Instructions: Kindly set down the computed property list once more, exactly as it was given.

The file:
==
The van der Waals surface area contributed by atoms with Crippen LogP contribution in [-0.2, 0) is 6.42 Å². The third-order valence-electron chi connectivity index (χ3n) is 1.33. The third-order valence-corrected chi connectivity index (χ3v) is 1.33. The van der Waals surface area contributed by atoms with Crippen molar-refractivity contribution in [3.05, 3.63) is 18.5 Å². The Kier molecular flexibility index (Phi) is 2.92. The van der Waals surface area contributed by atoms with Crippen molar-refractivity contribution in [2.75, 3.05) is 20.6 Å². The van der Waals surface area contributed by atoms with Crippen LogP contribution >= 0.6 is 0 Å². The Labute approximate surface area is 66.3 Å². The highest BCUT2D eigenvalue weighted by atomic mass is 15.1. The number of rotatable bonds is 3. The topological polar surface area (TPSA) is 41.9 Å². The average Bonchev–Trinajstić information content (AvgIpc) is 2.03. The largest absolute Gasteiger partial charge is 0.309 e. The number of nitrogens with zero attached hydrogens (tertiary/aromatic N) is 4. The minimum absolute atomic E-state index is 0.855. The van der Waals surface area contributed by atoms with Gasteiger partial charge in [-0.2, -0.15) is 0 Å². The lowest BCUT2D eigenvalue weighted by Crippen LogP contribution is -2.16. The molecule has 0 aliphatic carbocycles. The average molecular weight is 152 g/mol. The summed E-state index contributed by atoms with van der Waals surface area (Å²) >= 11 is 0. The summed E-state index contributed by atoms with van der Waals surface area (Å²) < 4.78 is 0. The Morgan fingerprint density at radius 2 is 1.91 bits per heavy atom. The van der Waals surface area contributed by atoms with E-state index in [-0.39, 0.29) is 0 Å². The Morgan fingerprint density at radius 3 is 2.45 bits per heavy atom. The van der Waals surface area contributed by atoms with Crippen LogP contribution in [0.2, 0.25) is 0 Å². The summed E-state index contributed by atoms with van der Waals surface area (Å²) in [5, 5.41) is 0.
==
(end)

The van der Waals surface area contributed by atoms with Crippen LogP contribution in [-0.2, 0) is 6.42 Å². The third-order valence-electron chi connectivity index (χ3n) is 1.33. The third-order valence-corrected chi connectivity index (χ3v) is 1.33. The van der Waals surface area contributed by atoms with Crippen molar-refractivity contribution in [3.05, 3.63) is 18.5 Å². The Kier molecular flexibility index (Phi) is 2.92. The van der Waals surface area contributed by atoms with Crippen molar-refractivity contribution in [2.75, 3.05) is 20.6 Å². The van der Waals surface area contributed by atoms with Crippen LogP contribution >= 0.6 is 0 Å². The Labute approximate surface area is 66.3 Å². The highest BCUT2D eigenvalue weighted by atomic mass is 15.1. The number of rotatable bonds is 3. The topological polar surface area (TPSA) is 41.9 Å². The average Bonchev–Trinajstić information content (AvgIpc) is 2.03. The largest absolute Gasteiger partial charge is 0.309 e. The number of nitrogens with zero attached hydrogens (tertiary/aromatic N) is 4. The minimum absolute atomic E-state index is 0.855. The van der Waals surface area contributed by atoms with Gasteiger partial charge in [-0.2, -0.15) is 0 Å². The lowest BCUT2D eigenvalue weighted by Crippen LogP contribution is -2.16. The molecule has 0 aliphatic carbocycles. The average molecular weight is 152 g/mol. The summed E-state index contributed by atoms with van der Waals surface area (Å²) >= 11 is 0. The summed E-state index contributed by atoms with van der Waals surface area (Å²) < 4.78 is 0. The Morgan fingerprint density at radius 2 is 1.91 bits per heavy atom. The van der Waals surface area contributed by atoms with E-state index in [-0.39, 0.29) is 0 Å². The Morgan fingerprint density at radius 3 is 2.45 bits per heavy atom. The van der Waals surface area contributed by atoms with Crippen LogP contribution in [0.2, 0.25) is 0 Å². The summed E-state index contributed by atoms with van der Waals surface area (Å²) in [5, 5.41) is 0.